As you probably know we’re not big on titles here, but my title is technically COO.  So we’re not a company with multiple layers of management so the first thing you need to know is I get my hands dirty, still knee deep in day-to-day operations.  The average day involves a lot of project management and coordination.  By 9:15 I’ve had 3 stand up meetings, one with our customer success team (you’ve all met Curtis haven’t you?[link to Curtis post]), one with our offshore team and one with our in-house development team.  From there is usually about digging out from a few hundred emails and seeing what calls have been scheduled.  We generally don’t have fires to put out, but if there are they’re the first to get prioritized if they came into our ticketing system overnight. 

We have clients all over the world, spanning almost every time zone so just because it’s a little after 9AM in the tiny state of Delaware doesn’t mean the world stops.  After getting organized and catching up on emails there may be some technical integration calls with one of the e-Procurement systems we work with or a tricky Ariba integration that our development team is having issues so we need to escalate.  My job isn’t always knowing the answer, but knowing who can get us the answer.  Many of the things we do we can draw on the over 10 years of experience, but more importantly we have relationships with people that can get an answer.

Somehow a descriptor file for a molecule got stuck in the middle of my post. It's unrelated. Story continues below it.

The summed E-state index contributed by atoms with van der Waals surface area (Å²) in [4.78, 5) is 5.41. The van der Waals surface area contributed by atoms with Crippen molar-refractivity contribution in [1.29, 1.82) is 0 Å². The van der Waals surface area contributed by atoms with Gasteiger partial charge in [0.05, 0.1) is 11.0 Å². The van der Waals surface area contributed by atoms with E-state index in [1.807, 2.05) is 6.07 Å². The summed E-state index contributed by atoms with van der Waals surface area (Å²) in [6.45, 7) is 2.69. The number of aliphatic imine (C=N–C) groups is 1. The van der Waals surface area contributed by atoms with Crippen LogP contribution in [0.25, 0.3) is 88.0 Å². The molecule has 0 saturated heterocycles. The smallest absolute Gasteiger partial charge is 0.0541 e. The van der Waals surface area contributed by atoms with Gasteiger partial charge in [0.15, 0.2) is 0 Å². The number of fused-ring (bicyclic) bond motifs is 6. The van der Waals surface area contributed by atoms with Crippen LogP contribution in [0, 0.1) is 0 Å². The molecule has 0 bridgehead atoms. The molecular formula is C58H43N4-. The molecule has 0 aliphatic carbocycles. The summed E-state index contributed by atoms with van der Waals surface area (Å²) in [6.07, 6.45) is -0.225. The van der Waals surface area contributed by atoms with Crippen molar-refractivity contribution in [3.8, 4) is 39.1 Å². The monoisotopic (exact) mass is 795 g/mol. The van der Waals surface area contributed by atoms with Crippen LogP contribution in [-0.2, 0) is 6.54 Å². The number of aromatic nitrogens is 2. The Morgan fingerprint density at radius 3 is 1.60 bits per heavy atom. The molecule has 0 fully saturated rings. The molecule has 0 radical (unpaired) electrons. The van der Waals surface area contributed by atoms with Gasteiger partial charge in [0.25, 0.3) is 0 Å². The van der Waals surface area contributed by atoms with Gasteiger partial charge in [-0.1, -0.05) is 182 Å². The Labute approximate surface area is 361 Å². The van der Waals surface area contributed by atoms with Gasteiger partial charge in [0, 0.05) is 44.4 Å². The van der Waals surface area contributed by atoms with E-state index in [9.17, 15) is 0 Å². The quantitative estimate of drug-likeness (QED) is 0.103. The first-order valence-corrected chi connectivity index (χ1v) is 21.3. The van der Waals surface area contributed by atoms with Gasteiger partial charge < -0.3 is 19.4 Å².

By noon I’ve talked with our development team and worked a bit with our sales team to find out if “a project is even possible to do”. 

After lunch it’s usually when our project calls are scheduled and overflow work comes into play.  I average 4-5 integration/status calls per day depending on our workload and the time of year.  They range from a kickoff call to talk about the project scope to determine punchout/electronic PO/electronic invoicing to a strategy call to determine the product data feed from a customers’ ERP system.

As I wrap up the day, it’s time to review what was accomplished and what still needs to be done tomorrow.  I set some priorities and ensure all incoming work was entered into our ticketing system or project management system so when we come in tomorrow we can get right to work.

The most notable thing about an average day is that there is no average day, each one is quite varied and no two are alike.